The energy crisis of 2008 – during which oil prices climbed to $147 per barrel before falling to the low $30s – led to some big rewards for investors locked in to the right companies. But with oil prices again approaching $100 a barrel, it's important to remember that not all oil plays are profit machines.
However, one company that is worth watching is Brigham Exploration Co. (Nasdaq: BEXP).
Brigham is an oil & gas exploration company that's focused on the Bakken Formation in the Montana and North Dakota area of the United States. The company operates on an area of about 200,000 acres and says it could have as many as 1,600 drilling locations on its Bakken property. I would be shocked if it ended up drilling 25% of those locations, but it is always nice to know that there is a solid inventory of prospects waiting in the wings.
Brigham has turned the Bakken into one of the largest on shore fields in America, and the oil that's now being produced there is increasingly valuable. However, equally valuable is the proprietary knowledge Brigham has derived from the project.
There are two steps in the drilling of a well. The first is the drilling of the hole in the ground. The second, and most dangerous, is the completion of the well. During this stage it's possible to damage or even ruin a well bore that cost millions of dollars and weeks of time to drill.
Brigham has spent years working on its approach toward completing a well. And this internally generated knowledge is what helped the company unlock the true production possibilities in the Bakken.
The company has increased the number of "frac" – hydraulic fracturing – locations per well. Frac technology uses water pressure to fracture rock beds, making it easier for oil to permeate through the well. The increase in the number of multi-stage frac finishes has boosted the initial production of Brigham's wells to rates usually associated with large offshore boreholes.
As technology has advanced, the Bakken zone in the Williston basin has continued to see higher flow rates per well. Brigham has grown its net oil production from all areas to 77% of total production by focusing on oil over natural gas. While the company still has core assets in the Gulf area, the Bakken has become the future of its growth profile.
Indeed, the company is rapidly growing in a niche area in which it now has a significant amount of expertise. The company currently has a market capitalization of $3.2 billion, and its cash and debt are almost exactly equal.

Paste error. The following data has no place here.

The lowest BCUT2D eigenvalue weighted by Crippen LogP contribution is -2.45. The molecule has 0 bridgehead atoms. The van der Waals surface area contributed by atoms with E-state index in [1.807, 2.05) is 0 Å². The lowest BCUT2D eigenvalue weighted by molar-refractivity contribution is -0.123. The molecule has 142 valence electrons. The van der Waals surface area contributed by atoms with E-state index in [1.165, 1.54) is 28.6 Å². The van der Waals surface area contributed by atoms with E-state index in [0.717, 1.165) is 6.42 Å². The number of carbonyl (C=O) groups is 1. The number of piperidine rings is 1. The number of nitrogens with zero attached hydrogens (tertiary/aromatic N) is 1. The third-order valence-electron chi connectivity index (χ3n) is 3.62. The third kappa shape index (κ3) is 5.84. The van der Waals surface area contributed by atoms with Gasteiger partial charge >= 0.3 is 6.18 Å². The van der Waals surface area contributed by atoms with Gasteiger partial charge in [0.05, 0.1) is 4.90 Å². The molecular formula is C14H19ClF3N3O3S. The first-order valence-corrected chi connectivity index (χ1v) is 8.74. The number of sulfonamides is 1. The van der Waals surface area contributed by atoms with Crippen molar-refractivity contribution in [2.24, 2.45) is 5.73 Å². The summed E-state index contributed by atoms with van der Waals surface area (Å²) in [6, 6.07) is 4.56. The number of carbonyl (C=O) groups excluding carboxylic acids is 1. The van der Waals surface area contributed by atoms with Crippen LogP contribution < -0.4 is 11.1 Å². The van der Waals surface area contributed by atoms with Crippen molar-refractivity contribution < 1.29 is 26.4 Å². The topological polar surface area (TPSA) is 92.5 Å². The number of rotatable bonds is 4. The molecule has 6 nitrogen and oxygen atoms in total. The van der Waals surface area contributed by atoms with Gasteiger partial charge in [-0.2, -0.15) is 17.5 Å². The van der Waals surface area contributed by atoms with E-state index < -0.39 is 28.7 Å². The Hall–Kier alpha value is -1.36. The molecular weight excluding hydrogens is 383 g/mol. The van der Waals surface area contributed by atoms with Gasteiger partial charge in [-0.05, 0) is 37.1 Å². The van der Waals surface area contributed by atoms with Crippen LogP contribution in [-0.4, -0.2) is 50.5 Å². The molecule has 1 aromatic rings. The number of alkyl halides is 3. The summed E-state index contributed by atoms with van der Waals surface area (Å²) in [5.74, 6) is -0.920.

Brigham has recovered from the dip in its stock, posting an increase of 114% in the last 52 weeks compared with an increase of just 12% for the Standard & Poor's 500 Index.
So, to be clear on why Brigham is a "Buy" in today's market:
- It has 200,000-acre footprint in the highly productive Bakken oil formation.
- There is a rapidly growing production curve of high value oil.
- The company has no net debt, which means its balance sheet is unleveraged.
- The company maintains a wealth of proprietary completion knowledge.
Let's buy 50% of our total holdings at market, and put in two lowball bids for another 25% more if the stock dips 10% and 20% lower(**). The stock is highly volatile so patience is essential.
(**) Special Note of Disclosure: Jack Barnes holds no interest in Brigham Exploration.
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"Buy, Sell or Hold" columnist Jack Barnes started his career at Franklin Templeton in 1997, working in the company's fund-information department – just as the Asian contagion infected the Asian tiger countries. He launched his own RIA shop in 2003, just as the second Gulf War was breaking out. In early 2006, after logging a one-year return of nearly 83%, Forbes named Barnes the top stock picker in its "Armchair Investors Who Beat the Pros" competition. His two audited hedge funds generated double-digit returns in 2008. Barnes – the author of the popular blog, "Confessions of a Macro Contrarian" – retired to the beach in the summer of 2009, and continues to write from there now.]
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